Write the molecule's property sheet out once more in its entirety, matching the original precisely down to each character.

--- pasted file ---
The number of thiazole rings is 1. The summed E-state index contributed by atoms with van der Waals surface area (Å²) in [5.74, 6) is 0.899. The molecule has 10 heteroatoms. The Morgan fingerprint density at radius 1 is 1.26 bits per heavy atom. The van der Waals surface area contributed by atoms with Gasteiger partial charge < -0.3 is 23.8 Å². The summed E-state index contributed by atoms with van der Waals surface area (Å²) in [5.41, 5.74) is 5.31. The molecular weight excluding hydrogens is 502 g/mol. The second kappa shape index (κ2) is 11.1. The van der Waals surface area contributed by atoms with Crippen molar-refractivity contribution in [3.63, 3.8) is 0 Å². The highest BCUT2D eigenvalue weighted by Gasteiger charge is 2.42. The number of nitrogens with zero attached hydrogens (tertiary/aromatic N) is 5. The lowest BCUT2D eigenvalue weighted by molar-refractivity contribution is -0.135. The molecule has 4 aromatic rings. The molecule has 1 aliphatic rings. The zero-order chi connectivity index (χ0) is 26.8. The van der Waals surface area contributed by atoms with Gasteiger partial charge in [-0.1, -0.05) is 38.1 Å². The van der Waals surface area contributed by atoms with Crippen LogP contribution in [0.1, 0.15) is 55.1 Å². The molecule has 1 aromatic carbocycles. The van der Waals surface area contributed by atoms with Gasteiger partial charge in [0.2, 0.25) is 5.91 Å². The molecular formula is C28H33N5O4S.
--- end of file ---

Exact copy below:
The number of thiazole rings is 1. The summed E-state index contributed by atoms with van der Waals surface area (Å²) in [5.74, 6) is 0.899. The molecule has 10 heteroatoms. The Morgan fingerprint density at radius 1 is 1.26 bits per heavy atom. The van der Waals surface area contributed by atoms with Gasteiger partial charge < -0.3 is 23.8 Å². The summed E-state index contributed by atoms with van der Waals surface area (Å²) in [5.41, 5.74) is 5.31. The molecular weight excluding hydrogens is 502 g/mol. The second kappa shape index (κ2) is 11.1. The van der Waals surface area contributed by atoms with Crippen molar-refractivity contribution in [3.63, 3.8) is 0 Å². The highest BCUT2D eigenvalue weighted by Gasteiger charge is 2.42. The number of nitrogens with zero attached hydrogens (tertiary/aromatic N) is 5. The lowest BCUT2D eigenvalue weighted by molar-refractivity contribution is -0.135. The molecule has 4 aromatic rings. The molecule has 1 aliphatic rings. The zero-order chi connectivity index (χ0) is 26.8. The van der Waals surface area contributed by atoms with Gasteiger partial charge in [-0.1, -0.05) is 38.1 Å². The van der Waals surface area contributed by atoms with Crippen LogP contribution in [0.1, 0.15) is 55.1 Å². The molecule has 1 aromatic carbocycles. The van der Waals surface area contributed by atoms with Gasteiger partial charge in [0.2, 0.25) is 5.91 Å². The molecular formula is C28H33N5O4S.